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Brucella effector hijacks endoplasmic reticulum quality control machinery to prevent premature egress

Jean-Baptiste Luizet, Julie Raymond, Thais Lourdes Santos Lacerda, Magali Bonici, Frédérique Lembo, Kévin Willemart, Jean-Paul Borg, Jean-Pierre Gorvel, Suzana P. Salcedo

Preprint posted on July 11, 2019 https://www.biorxiv.org/content/10.1101/699330v1.full

Brucella 1: 0 host cell, Brucella gains upperhand against its host by employing its T4SS effector to take control of the ER quality control machinery.

Selected by Vikash Singh

Categories: microbiology, pathology

Background:

Most intracellular pathogens have devised mechanisms to establish a replicative niche within their host cells. These intracellular pathogens employ their secretion system to inject a cohort of effector proteins directly into their host cell, thus subverting key host defense mechanisms. Furthermore, they have developed diverse strategies to avoid or survive the hostile environment of the macrophage phagosome: they can prevent phagocytosis (Yersinia species), alter phagocytosis to target the bacterium to a novel phagosome (Salmonella species), escape from the phagosome into the cytosol by lysing the vacuolar membrane (Listeria and Shigella species), block the fusion of phagosomes with lysosomes (Legionella species), block or attenuate acidification of phagolysosomes (Mycobacterium tuberculosis), or adapt to resist the antimicrobial activity of the fused phagolysosome (Salmonella species)1

Brucella spp., a facultative intracellular pathogen uses its Type 4 secretion system (T4SS) to secrete virulence proteins that allow it to infect and survive both in phagocytes and non-phagocytic cells and thus cause brucellosis. Upon infection, Brucella resides within a phagosome-like compartment called the Brucella containing vacuole (BCV). However, only a few effectors have been characterized for which we have a full grasp of how they contribute to pathogenesis.

Key findings:

In the study the authors identify and characterize a new T4SS Brucella effector, BspL, that is responsible for hijacking and circumventing the ER homeostasis machinery. The authors further describe that this previously unknown effector, BspL, directly interacts and targets Herp, a key component of the ER quality control system. This tight regulation of the ER quality control system allows the pathogen to effectively control the dynamics of the formation of Brucella containing vacuoles. As a result, BspL delays formation of a BCVs and subsequent release of bacteria from the cell.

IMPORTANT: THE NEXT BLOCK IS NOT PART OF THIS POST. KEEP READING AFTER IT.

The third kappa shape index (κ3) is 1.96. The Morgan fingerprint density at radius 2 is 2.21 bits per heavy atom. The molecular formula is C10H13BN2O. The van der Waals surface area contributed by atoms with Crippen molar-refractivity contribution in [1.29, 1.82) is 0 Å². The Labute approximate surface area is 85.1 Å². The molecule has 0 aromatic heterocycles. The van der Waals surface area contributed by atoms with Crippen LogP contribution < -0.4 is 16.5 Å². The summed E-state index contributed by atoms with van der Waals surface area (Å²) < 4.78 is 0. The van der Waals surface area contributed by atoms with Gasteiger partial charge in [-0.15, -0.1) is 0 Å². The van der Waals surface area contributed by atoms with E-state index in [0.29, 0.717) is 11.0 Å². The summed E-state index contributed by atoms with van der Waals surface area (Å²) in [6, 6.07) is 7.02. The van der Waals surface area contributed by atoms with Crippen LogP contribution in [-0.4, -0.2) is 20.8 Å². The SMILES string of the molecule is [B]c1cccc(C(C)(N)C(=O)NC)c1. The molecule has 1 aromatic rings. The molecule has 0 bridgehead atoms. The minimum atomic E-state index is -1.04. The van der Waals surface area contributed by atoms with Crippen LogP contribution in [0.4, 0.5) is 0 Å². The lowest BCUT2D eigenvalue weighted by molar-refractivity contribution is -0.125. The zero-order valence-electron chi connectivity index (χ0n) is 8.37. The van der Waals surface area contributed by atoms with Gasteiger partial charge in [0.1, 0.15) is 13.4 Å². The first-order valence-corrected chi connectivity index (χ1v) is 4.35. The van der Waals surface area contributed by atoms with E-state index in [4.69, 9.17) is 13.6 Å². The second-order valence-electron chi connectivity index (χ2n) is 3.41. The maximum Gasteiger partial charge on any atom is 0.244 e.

In summary, the authors demonstrate that ER quality control system modulation by BspL enables Brucella to temporarily delay the formation of BCVs and avoid premature egress from infected cells, highlighting a new mechanism for fine-tuning bacterial pathogen intracellular trafficking.

Importance:

The article further demonstrates the diversity of mechanisms that numerous intracellular pathogens employ to perturb intracellular trafficking to their own benefit in establishing and sustaining infection. This clearly opens up avenues where such pathogens could be targeted with precision, instead of using antibiotics.

Future work and key questions:

It still remains to be seen what are the precise mechanisms by which BspL regulates the ER quality control system. Does BspL prevent the degradation of Herp? Does the binding of the effector to Herp add to the stability of the complex? Under such ER stress, what is the status of the other autophagy machinery systems? Does BspL act in concert with another effector (yet to be identified) that influences Herp stability?

Recently, ER has been shown to form associations with mitochondria and lysosomes and play an important role in local protein synthesis. Is it early to predict from these data that the association of BspL with ER can also be playing a role in such a specialized local system?

References:

  1. Pizzaro-CerdaJ, MorenoE, DesjardinsM, GorvelJP. When intracellular pathogens invade the frontiers of cell biology and immunology, Histol Histopathol , 1997, vol. 12(pg. 1027-38).

Tags: brucellosis, host-pathogen interaction, type 4 secretion system

Posted on: 26th July 2019 , updated on: 8th August 2019

Read preprint (1 votes)




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